A recent Grattan Institute Publication highlighted that 40% of students in Australia today are disengaged. Therefore, almost half the class in every single school in the country is just sitting there wasting time.
As a teacher, you can usually pick the students that are disengaged and just don’t care. Sadly, some students will never care and no matter what you try, you won’t re-engage them because they just don’t have the drive. As a result, these students drag everyone else down with them, further fuelling the problem. Where do we lose the kids? How did they become disengaged?
Some people cite syllabus content issues, teacher issues, lack of resources, lack of time, lack of relevance. However, often, it's just a lack of motivation that comes from parental disengagement and the ‘comfort’ of modern life.
Unless a student is motivated, the capacity to learn is seriously diminished. If a student doesn't want to learn in one subject, chances are this will flow over into every other subject.
Consequently, the challenge isn’t really the content but the underlying motivation. How then do we motivate kids to actually engage with content? Now this is not about dumbing it down to make all lessons suitable for publication on social media because that defeats the purpose of education. If you dumb everything down, you create a dumb society and you can see the effect of that in many countries today. It’s not where I want to see Australia and therefore we need to find other ways of engaging kids in their education.
A lot of emphasis of late is being put on the STEM subjects which are Science, Engineering and Technology which is excellent, but the reality is the majority the kids who want to take on STEM subjects are the ones who are engaged already, so what about the others who just fall by the wayside, the other 40% and this really comes back to a failing education that needs to continue to evolve.
When education is still stuck in the 19th century and still trying to do the same process or the same learning process as was done at the time of the Industrial Revolution, there’s a big problem. One of the key issues is adaptability. If you tell a student in your lifetime, you’ll have 5 to 10 different careers that’s all well and good but if you can’t equip them to adapt to these 5 to 10 different careers, then they’re being setup for failure. With this in mind, how do we re-engage kids and provide them with the skills they need to take on a world that’s constantly changing?
Much of it comes down to what motivates and drives students. What are they interested in? What’s meaningful to them in their lives? How interested are they in what they’re doing? How interested are their parents?
Parental engagement can have more of an effect on classroom behaviour than a lot of what teachers do. If there’s nothing happening at home, then it’s extremely hard for that lack of drive to convert into student engagement in the classroom. It’s a sad reality, which means many of the 40% of disengaged students, need to be taken out of the classroom and provided with remedial education, outside a regular class structure.
What else then can you do with this 40%? The reality is, you only need to take out 15-25% of these students and the rest will have a greater chance of re-engaging with the class. However, regardless of whatever the percentage is, there are other ways in which the group in question can get great value out of their time at school.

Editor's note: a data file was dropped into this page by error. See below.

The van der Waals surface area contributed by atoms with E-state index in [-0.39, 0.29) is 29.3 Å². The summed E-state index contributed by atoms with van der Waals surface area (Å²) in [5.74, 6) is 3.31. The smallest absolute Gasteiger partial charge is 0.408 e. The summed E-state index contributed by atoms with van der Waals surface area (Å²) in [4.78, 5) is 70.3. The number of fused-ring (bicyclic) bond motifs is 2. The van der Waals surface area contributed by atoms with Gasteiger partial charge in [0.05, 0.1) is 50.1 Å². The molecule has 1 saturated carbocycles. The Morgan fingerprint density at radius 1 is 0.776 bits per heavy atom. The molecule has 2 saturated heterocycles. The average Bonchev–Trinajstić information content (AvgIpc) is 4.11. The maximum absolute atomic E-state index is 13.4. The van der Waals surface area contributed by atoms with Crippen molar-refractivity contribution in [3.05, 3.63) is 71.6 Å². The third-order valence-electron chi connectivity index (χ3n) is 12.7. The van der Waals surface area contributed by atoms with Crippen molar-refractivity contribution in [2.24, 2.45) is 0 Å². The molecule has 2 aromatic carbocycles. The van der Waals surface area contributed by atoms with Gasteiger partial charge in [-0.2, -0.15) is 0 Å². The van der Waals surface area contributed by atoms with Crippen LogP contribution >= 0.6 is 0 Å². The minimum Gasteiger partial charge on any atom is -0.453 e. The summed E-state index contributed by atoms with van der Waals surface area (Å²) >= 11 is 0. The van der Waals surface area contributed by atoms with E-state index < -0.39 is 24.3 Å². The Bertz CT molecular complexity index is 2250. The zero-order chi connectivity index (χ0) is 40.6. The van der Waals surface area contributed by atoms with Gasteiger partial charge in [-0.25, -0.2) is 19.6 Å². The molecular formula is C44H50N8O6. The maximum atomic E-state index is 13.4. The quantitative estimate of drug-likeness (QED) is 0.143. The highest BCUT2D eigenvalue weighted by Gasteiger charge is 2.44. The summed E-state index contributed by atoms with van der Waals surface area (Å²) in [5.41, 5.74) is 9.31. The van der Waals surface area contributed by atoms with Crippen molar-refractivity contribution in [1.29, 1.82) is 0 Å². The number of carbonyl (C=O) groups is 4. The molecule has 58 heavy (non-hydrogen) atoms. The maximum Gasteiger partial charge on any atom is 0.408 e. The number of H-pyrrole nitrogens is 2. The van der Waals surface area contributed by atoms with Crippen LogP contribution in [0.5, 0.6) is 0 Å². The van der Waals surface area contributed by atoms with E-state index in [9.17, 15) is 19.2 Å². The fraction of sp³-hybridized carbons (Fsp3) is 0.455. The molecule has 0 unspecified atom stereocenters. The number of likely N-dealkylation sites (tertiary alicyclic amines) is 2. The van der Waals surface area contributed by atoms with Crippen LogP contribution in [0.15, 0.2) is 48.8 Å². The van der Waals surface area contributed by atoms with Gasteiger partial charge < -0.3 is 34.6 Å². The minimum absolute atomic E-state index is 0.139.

Instead of classwork, they should be involved in a range of different, practical hands-on activities where they can see a tangible result. For example, building things, work experience in real businesses, community service and extended expeditions, to challenge them.
Whilst none of this is part of what our standard education system offers, it’s something which needs to happen. The definition of insanity is by doing the same thing over and over again and expecting a different result. The reality is you get the same result every time. Yet if you were to take a different approach, chances are, you’ll get a different outcome.
For many disengaged students, the more experiential you can make your program, the better. Often the lack of support from home can lead students to believe they can’t do anything. Therefore, when sitting in the classroom doing nothing, this is a self-fulfilling prophesy. However, get them out doing something where they can see a tangible result, they will realise they’ve been able to achieve. It’s one of the fascinating dynamics of the new generation. They want their lives to mean something. They want to find meaningful employment and expression. They want to make a difference. However, if all they have is sitting in a classroom, listening to a teacher all day every day, talk about things you’re not interested in, why wouldn’t you become disengaged?
This is about actively engaging students in something such as a trade, in a shop, in the bush or in any number of service organisations. Somewhere functional, somewhere where they can gain experience and learn by doing. Somewhere where they can’t just check out and stare blankly into the distance for years on end. If there are strong ties between industries and schools, if there are a strong ties between community service groups and schools, this can be a great avenue to help re-engage students.
By changing tactics, removing students from the regular classroom and challenging them with a range of experiential education experiences, you’re extending and improving the chances for those disengaged students and at the same time, making classrooms far better learning environments for the other 60% of students. Consequently, we can improve our educational standards and improve the long-term results for all students.